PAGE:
Future of UK Treescapes
The Future of UK Treescapes programme seeks to significantly improve the environmental, socio-economic and cultural understanding of the functions and services provided by UK treescapes, in order to inform decision-making on the expansion of future treescapes for the benefits of the environment and society.
The programme will bring new understanding of the treescapes in the UK with respect to (i) the type and extent of these treescapes and the functions and services they provide for the environment and to society; (ii) their vulnerability and adaptive capacities given current and future environmental change; and (iii) plausible social, economic, cultural, technological and environmental pathways to enhance the extent, quality and adaptive capacity of these treescapes for the benefits of the environment and society.
This interdisciplinary programme is led by UKRI-NERC and jointly funded with the Arts & Humanities Research Council (UKRI-AHRC) and the Economic & Social Research Council (UKRI-ESRC).
2 Oct 2020
NERC, the Arts & Humanities Research Council (AHRC) and the Economic & Social Research Council (ESRC) are pleased to announce the appointment of ambassadors to its Future of Treescapes research programme.
Landscapes across the UK will be changed dramatically by 2050. They need to become more resilient to pressures such as changing climate, disease, and competing land use demands, in order to reverse the decline in biodiversity and environmental quality.
Alongside deep cuts in anthropogenic carbon emissions, the Intergovernmental Panel on Climate Change (IPCC) recognises the potential of treescape restoration to contribute to climate change mitigation and adaptation. The UK government has committed to net-zero greenhouse gas emissions by 2050, and afforestation is expected to play a key role in delivering the final and hardest part of this target.
Recent radical changes in UK agricultural policy introduce a “public money for public goods” approach, which favours the range of “public goods” delivered by multipurpose landscapes. The 25 Year Environment Plan (25 YEP) espouses a move from existing biodiversity net gain to a broader “environmental net gain” requirement that recognises the diversity of benefits, trade-offs and synergies of landscape changes.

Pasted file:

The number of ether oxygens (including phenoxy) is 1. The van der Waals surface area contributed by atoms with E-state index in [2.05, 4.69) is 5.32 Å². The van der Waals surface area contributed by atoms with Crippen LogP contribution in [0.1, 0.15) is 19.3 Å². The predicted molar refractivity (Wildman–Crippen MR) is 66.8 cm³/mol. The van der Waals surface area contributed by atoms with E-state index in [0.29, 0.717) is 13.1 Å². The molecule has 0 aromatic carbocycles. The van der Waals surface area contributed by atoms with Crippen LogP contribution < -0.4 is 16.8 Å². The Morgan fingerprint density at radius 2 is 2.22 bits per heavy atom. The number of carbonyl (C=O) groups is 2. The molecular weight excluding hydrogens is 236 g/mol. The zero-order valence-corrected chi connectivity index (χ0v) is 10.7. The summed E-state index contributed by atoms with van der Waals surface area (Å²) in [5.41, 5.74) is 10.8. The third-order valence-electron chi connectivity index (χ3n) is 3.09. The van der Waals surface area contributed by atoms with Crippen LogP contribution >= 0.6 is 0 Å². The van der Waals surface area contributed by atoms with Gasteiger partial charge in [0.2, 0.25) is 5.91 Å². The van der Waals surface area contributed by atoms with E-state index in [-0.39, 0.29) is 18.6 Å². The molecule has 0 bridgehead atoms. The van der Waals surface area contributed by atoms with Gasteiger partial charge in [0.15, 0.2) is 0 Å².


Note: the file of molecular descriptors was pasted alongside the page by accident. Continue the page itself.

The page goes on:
Forest and woodland management must also be responsive to different future societal needs and consider community, cultures, and histories with regards to the changing UK treescape. National and devolved nation policies, addressing international climate change and biodiversity goals (e.g. the proposed Environment Bill), emphasise the enhancement and expansion of their treescapes, while simultaneously setting ambition targets to create regionally-specific cultural, social, and economic goods.
A common theme across all these policies is the need to recognise the multiple environmental, social, economic, and cultural benefits which treescapes can deliver, which will drive innovation and delivery of a bio-economy contributing strongly towards energy production, food security, material science, public health, community assets, including heritage preservation, and recreation.
An interdisciplinary approach across the environmental and social sciences and the arts and humanities, is required to improve our understanding of the complex interplay between environmental conditions and constraints on the treescape with our social and cultural requirements, and failure to recognise them can result in highly adverse outcomes. Advances in new and emerging technologies, application of novel methodologies and use of environmental, socio-economic data and historical records, and incorporation of local community perspectives and collective memories, have the potential to reveal many previously hidden properties and trends, and create a richer understanding of different treescapes.
Improved understanding of this complex interplay will help decision-makers, at all levels from individual through to community, local and national governments, determine the location and type of treescapes required in the future in order to grow the green economy, reduce inequalities and lead to healthier, more resilient, and culturally rich environments for future generations.